Interview With Law and Order SVU-Dan Florek

Starting my 13th year on Law and Order SVU and it’s the closest set and group of people I’ve ever worked with. And to do it for such an extended period I think is pretty extraordinary. _Dan Florek: Law and Order SVU

Dann Florek as Capt. Donald Cragen on Law and Order: Special Victims UnitDan Florek: Law and Order SVU
Actor | Aspiring Guitarist | Golfer
Credits: Law & Order | Law & Order: Special Victims Unit | L.A. Law | NBC’s Wings | The Pretender | The Practice | NYPD Blue | Roseanne | Ellen | Sabrina the Teenage Witch | Smart Guy | The Pentagon Wars | Emmy Award-winning From the Earth to the Moon
By: Kamilah Wallace/Premier Guide Media

As pragmatic Captain Donald Cragen, Dann Florek reprises the role he originated on the first three seasons of sister series “Law & Order.” Prior to the debut of “Law & Order: Special Victims Unit,” Florek also got the chance to play Cragen in the “Law & Order” movie “Exiled.”

What do you enjoy the most about working on this show?

Dan Florek: This specific episode it’s kind of part and partial of it all. I get to touch base with a lot of people we might not have. I get to experience worlds I might not really ever get to go to. And I got to reconnect with a buddy, Dan Lauria who I first met over 30 years ago. Meet new people like Mechad and then Chris Bosh, Carmelo Anthony and jump into a world that was very new. I was pre-teen and it’s pretty good. I’m too lazy to work and too nervous to steal. So that’s part of it too. First and foremost in entertainment but I think we always have been trying to shine a light in dark places. I think that’s something SVU has done from the very beginning. And I think this episode in particular does that and still does it in a very entertaining and moving way.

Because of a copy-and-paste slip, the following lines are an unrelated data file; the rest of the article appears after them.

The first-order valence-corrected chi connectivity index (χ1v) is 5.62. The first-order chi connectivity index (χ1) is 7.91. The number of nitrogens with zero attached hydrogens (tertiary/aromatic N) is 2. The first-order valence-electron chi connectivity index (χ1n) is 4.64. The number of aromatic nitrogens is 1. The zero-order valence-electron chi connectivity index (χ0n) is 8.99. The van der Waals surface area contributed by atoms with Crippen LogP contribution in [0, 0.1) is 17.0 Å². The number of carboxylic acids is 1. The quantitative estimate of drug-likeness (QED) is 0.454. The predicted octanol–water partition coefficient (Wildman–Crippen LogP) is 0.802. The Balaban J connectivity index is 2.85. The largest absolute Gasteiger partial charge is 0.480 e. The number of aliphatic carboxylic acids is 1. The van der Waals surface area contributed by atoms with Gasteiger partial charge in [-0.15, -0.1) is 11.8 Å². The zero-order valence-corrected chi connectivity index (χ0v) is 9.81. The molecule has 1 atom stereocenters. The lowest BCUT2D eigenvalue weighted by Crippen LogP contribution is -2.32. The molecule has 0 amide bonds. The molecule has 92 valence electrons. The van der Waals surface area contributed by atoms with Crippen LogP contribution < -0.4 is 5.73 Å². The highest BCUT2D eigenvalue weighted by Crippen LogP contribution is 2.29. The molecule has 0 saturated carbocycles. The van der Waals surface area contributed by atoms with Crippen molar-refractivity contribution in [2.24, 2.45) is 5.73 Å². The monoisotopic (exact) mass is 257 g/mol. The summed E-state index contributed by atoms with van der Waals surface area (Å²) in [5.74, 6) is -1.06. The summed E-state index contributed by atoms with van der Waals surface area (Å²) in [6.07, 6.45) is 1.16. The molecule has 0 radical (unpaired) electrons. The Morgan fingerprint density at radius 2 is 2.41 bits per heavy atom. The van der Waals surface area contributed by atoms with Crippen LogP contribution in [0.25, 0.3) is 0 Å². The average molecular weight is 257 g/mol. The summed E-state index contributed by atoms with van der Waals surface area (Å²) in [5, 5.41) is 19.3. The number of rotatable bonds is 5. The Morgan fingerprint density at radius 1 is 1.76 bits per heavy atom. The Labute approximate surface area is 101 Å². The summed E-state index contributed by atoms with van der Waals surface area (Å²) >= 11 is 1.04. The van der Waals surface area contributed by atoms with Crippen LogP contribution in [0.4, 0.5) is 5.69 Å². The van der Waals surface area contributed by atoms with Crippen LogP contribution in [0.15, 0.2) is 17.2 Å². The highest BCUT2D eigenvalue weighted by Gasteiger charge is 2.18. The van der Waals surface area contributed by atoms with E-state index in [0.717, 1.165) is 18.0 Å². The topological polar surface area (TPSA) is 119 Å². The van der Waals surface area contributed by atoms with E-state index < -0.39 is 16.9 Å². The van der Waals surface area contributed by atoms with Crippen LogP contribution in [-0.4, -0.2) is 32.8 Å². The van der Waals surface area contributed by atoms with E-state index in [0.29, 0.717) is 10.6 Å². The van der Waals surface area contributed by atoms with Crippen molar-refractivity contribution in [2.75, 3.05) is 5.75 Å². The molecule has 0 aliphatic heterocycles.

What is your routine before filming?

Dan Florek: On a television series there are certain things that just have to be set in place about schedule and when the script is ready and when you go into prep and things like that. But then what is different is the nature of each story, each episode and who the guest stars are and that always brings in a kind of new mix and a new energy. So we kind of have to start at the same place but I think each one finds a life of its own. And in some you rehearse more and some you kind of jump right in. The camera moves in different ways but I think the nature of the story is a big part of how we proceed each time. Each one is self-contained also. We don’t have to worry about serializing it and we can kind of jump in and deal with those issues.

Who would you like to work with on this show?

Dan Florek: Robert Duvall is kind of a favorite if we could ever get him around or Gene Hackman. I think he quit acting. But in an odd twist for a minute I would say is rest in peace, John Ritter. I think he was one of the best guest stars we ever had. And that was kind of a very sad situation but it would have been amazing to have him back. There’s a list. I can watch a movie or turn on a TV show and take my picks. But if we could get Robert Duvall or Gene Hackman I would do back flips.

How was it for you to shoot this season without Chris Meloni?